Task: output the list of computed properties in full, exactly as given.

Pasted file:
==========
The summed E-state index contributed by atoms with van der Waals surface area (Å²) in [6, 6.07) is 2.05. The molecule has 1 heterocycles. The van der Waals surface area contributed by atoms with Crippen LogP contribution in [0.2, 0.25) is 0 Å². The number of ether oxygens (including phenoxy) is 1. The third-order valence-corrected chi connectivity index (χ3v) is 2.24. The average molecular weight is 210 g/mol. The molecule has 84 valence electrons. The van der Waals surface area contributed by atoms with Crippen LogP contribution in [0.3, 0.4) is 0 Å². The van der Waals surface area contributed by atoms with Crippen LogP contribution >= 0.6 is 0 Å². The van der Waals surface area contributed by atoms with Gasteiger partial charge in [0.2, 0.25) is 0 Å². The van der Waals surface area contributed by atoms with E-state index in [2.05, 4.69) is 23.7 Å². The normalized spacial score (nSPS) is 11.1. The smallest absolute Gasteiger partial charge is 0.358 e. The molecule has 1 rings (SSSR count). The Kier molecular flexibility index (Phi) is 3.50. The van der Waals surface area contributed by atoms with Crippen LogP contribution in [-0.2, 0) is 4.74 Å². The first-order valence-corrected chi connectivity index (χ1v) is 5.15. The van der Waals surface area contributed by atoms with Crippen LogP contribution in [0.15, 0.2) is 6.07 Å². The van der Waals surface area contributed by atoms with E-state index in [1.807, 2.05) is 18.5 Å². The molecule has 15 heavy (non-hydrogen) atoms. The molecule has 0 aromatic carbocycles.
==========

The summed E-state index contributed by atoms with van der Waals surface area (Å²) in [6, 6.07) is 2.05. The molecule has 1 heterocycles. The van der Waals surface area contributed by atoms with Crippen LogP contribution in [0.2, 0.25) is 0 Å². The number of ether oxygens (including phenoxy) is 1. The third-order valence-corrected chi connectivity index (χ3v) is 2.24. The average molecular weight is 210 g/mol. The molecule has 84 valence electrons. The van der Waals surface area contributed by atoms with Crippen LogP contribution in [0.3, 0.4) is 0 Å². The van der Waals surface area contributed by atoms with Crippen LogP contribution >= 0.6 is 0 Å². The van der Waals surface area contributed by atoms with Gasteiger partial charge in [0.2, 0.25) is 0 Å². The van der Waals surface area contributed by atoms with E-state index in [2.05, 4.69) is 23.7 Å². The normalized spacial score (nSPS) is 11.1. The smallest absolute Gasteiger partial charge is 0.358 e. The molecule has 1 rings (SSSR count). The Kier molecular flexibility index (Phi) is 3.50. The van der Waals surface area contributed by atoms with Crippen LogP contribution in [-0.2, 0) is 4.74 Å². The first-order valence-corrected chi connectivity index (χ1v) is 5.15. The van der Waals surface area contributed by atoms with Crippen LogP contribution in [0.15, 0.2) is 6.07 Å². The van der Waals surface area contributed by atoms with E-state index in [1.807, 2.05) is 18.5 Å². The molecule has 15 heavy (non-hydrogen) atoms. The molecule has 0 aromatic carbocycles.